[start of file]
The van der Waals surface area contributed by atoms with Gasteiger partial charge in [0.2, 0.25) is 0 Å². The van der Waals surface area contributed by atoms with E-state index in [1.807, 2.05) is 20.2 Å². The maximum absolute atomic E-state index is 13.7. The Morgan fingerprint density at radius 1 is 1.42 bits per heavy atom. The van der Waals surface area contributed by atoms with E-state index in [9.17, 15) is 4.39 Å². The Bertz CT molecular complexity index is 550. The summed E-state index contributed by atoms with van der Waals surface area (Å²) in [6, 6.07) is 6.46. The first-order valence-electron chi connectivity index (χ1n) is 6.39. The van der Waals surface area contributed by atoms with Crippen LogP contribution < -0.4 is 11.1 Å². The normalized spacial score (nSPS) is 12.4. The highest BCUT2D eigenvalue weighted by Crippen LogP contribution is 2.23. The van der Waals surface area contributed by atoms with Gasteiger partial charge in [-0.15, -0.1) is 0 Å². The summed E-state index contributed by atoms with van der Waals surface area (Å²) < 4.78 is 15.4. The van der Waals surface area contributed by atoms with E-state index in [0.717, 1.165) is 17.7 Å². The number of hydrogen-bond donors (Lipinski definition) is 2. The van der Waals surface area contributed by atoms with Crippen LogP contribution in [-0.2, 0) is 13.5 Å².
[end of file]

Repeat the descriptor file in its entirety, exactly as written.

The van der Waals surface area contributed by atoms with Gasteiger partial charge in [0.2, 0.25) is 0 Å². The van der Waals surface area contributed by atoms with E-state index in [1.807, 2.05) is 20.2 Å². The maximum absolute atomic E-state index is 13.7. The Morgan fingerprint density at radius 1 is 1.42 bits per heavy atom. The van der Waals surface area contributed by atoms with E-state index in [9.17, 15) is 4.39 Å². The Bertz CT molecular complexity index is 550. The summed E-state index contributed by atoms with van der Waals surface area (Å²) in [6, 6.07) is 6.46. The first-order valence-electron chi connectivity index (χ1n) is 6.39. The van der Waals surface area contributed by atoms with Crippen LogP contribution < -0.4 is 11.1 Å². The normalized spacial score (nSPS) is 12.4. The highest BCUT2D eigenvalue weighted by Crippen LogP contribution is 2.23. The van der Waals surface area contributed by atoms with Gasteiger partial charge in [-0.15, -0.1) is 0 Å². The summed E-state index contributed by atoms with van der Waals surface area (Å²) < 4.78 is 15.4. The van der Waals surface area contributed by atoms with E-state index in [0.717, 1.165) is 17.7 Å². The number of hydrogen-bond donors (Lipinski definition) is 2. The van der Waals surface area contributed by atoms with Crippen LogP contribution in [-0.2, 0) is 13.5 Å².